Here at GutCheck, we talk a lot about the 4 V’s of Big Data: volume, variety, velocity, and veracity. There is one “V” that we stress the importance of over all the others—veracity. Data veracity is the one area that still has the potential for improvement and poses the biggest challenge when it comes to big data. With so much data available, ensuring it’s relevant and of high quality is the difference between those successfully using big data and those who are struggling to understand it.
Understanding the importance of data veracity is the first step in discerning the signal from the noise when it comes to big data. In other words, veracity helps to filter through what is important and what is not, and in the end, it generates a deeper understanding of data and how to contextualize it in order to take action.
What Is Data Veracity?
Data veracity, in general, is how accurate or truthful a data set may be. In the context of big data, however, it takes on a bit more meaning. More specifically, when it comes to the accuracy of big data, it’s not just the quality of the data itself but how trustworthy the data source, type, and processing of it is. Removing things like bias, abnormalities or inconsistencies, duplication, and volatility are just a few aspects that factor into improving the accuracy of big data.
Unfortunately, sometimes volatility isn’t within our control. The volatility, sometimes referred to as another “V” of big data, is the rate of change and lifetime of the data. An example of highly volatile data includes social media, where sentiments and trending topics change quickly and often. Less volatile data would look something more like weather trends that change less frequently and are easier to predict and track.
The second side of data veracity entails ensuring the processing method of the actual data makes sense based on business needs and the output is pertinent to objectives. Obviously, this is especially important when incorporating primary market research with big data. Interpreting big data in the right way ensures results are relevant and actionable. Further, access to big data means you could spend months sorting through information without focus and a without a method of identifying what data points are relevant. As a result, data should be analyzed in a timely manner, as is difficult with big data, otherwise the insights would fail to be useful.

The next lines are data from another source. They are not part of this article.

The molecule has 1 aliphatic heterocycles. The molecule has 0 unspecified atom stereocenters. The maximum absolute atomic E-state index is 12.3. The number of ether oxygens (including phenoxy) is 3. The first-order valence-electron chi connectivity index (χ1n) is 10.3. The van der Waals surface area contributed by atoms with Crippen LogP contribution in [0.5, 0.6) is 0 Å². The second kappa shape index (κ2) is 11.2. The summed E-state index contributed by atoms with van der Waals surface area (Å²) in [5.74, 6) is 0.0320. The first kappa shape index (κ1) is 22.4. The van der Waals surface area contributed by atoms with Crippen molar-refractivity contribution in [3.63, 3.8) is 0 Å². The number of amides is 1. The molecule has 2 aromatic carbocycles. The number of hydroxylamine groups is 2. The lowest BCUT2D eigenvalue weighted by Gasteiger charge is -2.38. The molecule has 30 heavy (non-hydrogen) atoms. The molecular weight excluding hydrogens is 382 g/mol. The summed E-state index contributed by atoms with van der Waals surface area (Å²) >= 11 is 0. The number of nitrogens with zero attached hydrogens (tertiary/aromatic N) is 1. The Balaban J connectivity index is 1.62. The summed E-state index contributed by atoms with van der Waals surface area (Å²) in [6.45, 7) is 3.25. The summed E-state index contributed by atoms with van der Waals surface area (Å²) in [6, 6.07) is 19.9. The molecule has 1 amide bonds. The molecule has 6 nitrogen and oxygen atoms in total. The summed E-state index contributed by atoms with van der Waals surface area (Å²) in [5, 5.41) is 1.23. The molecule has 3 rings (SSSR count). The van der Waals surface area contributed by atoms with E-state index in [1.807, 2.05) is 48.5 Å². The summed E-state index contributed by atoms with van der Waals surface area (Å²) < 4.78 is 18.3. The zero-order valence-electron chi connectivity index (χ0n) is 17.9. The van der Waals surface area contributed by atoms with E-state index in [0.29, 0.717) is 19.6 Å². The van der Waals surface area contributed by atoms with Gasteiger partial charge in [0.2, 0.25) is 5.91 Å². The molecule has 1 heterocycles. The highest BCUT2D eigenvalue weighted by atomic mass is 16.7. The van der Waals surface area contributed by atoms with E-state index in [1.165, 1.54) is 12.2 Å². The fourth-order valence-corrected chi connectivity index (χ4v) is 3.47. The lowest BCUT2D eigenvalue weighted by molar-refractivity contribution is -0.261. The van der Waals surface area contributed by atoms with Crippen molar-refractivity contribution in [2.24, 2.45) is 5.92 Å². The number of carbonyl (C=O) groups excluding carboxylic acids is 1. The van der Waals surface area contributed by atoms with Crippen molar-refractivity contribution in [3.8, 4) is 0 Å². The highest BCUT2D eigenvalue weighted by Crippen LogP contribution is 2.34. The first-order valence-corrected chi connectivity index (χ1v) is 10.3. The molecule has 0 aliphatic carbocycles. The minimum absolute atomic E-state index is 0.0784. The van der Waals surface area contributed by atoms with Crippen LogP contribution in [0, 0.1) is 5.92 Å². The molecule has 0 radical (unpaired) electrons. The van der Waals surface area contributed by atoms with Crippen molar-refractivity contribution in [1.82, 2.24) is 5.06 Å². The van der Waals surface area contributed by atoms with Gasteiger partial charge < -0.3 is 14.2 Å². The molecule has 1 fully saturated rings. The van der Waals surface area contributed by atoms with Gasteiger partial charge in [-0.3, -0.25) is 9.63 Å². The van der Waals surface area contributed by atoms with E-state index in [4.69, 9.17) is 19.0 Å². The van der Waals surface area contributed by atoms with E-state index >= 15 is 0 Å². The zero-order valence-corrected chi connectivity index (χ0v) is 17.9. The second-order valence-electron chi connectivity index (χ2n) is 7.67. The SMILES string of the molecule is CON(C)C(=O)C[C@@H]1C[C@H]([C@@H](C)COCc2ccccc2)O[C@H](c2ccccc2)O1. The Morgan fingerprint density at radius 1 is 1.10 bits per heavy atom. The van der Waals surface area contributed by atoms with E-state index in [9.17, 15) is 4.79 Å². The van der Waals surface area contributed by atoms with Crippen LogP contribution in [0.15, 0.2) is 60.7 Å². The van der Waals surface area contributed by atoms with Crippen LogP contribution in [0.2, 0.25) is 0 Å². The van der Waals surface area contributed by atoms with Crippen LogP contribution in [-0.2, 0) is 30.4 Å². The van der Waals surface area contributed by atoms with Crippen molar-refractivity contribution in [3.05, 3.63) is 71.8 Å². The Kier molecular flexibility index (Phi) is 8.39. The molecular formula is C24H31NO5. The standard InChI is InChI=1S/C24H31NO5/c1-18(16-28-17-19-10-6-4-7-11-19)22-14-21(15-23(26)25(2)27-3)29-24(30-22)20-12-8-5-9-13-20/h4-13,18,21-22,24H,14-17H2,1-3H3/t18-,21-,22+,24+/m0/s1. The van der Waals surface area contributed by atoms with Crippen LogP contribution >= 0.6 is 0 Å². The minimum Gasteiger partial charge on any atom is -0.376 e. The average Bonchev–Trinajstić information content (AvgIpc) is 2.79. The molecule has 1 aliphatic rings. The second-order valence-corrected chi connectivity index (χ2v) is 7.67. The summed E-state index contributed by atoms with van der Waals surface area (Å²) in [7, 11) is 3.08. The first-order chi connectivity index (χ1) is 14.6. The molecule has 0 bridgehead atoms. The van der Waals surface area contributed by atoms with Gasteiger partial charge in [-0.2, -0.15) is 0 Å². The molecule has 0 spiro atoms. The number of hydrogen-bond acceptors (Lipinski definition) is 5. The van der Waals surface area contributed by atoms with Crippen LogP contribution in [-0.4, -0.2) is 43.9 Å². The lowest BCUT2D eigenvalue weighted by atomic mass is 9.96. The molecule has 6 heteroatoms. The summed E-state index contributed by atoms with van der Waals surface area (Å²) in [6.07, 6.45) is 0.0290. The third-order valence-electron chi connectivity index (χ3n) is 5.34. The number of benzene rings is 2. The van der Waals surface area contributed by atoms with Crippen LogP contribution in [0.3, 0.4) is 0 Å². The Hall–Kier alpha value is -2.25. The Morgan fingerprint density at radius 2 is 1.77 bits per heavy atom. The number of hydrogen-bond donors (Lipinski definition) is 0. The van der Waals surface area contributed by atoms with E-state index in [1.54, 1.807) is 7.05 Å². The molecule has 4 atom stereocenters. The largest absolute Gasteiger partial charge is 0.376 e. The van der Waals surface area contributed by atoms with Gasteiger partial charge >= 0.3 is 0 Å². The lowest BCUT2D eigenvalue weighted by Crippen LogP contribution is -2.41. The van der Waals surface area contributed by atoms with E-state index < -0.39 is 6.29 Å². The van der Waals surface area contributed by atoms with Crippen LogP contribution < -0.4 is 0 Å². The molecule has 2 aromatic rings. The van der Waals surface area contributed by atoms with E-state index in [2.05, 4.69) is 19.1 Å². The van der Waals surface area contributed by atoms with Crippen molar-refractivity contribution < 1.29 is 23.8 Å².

Why It’s Important
Big data is highly complex, and as a result, the means for understanding and interpreting it are still being fully conceptualized. While many think machine learning will have a large use for big data analysis, statistical methods are still needed in order to ensure data quality and practical application of big data for market researchers. For example, you wouldn’t download an industry report off the internet and use it to take action. Instead you’d likely validate it or use it to inform additional research before formulating your own findings. Big data is no different; you cannot take big data as it is without validating or explaining it. But unlike most market research practices, big data does not have a strong foundation with statistics.
That’s why we’ve spent time understanding data management platforms and big data in order to continue to pioneer methods that integrate, aggregate, and interpret data with research-grade precision like the tried-and-true methods we are used to. Part of these methods includes indexing and cleaning the data, in addition to using primary data to help lend more context and maintain the veracity of insights.
Many organizations can’t spend all the time needed to truly discern whether a big data source and method of processing upholds a high level of veracity. Working with a partner who has a grasp on the foundation for big data in market research can help. To learn about how a client of ours leveraged insights based on survey and behavioral (big) data, take a look at the case study below. You’ll also see how they were able to connect the dots and unlock the power of audience intelligence to drive a better consumer segmentation strategy.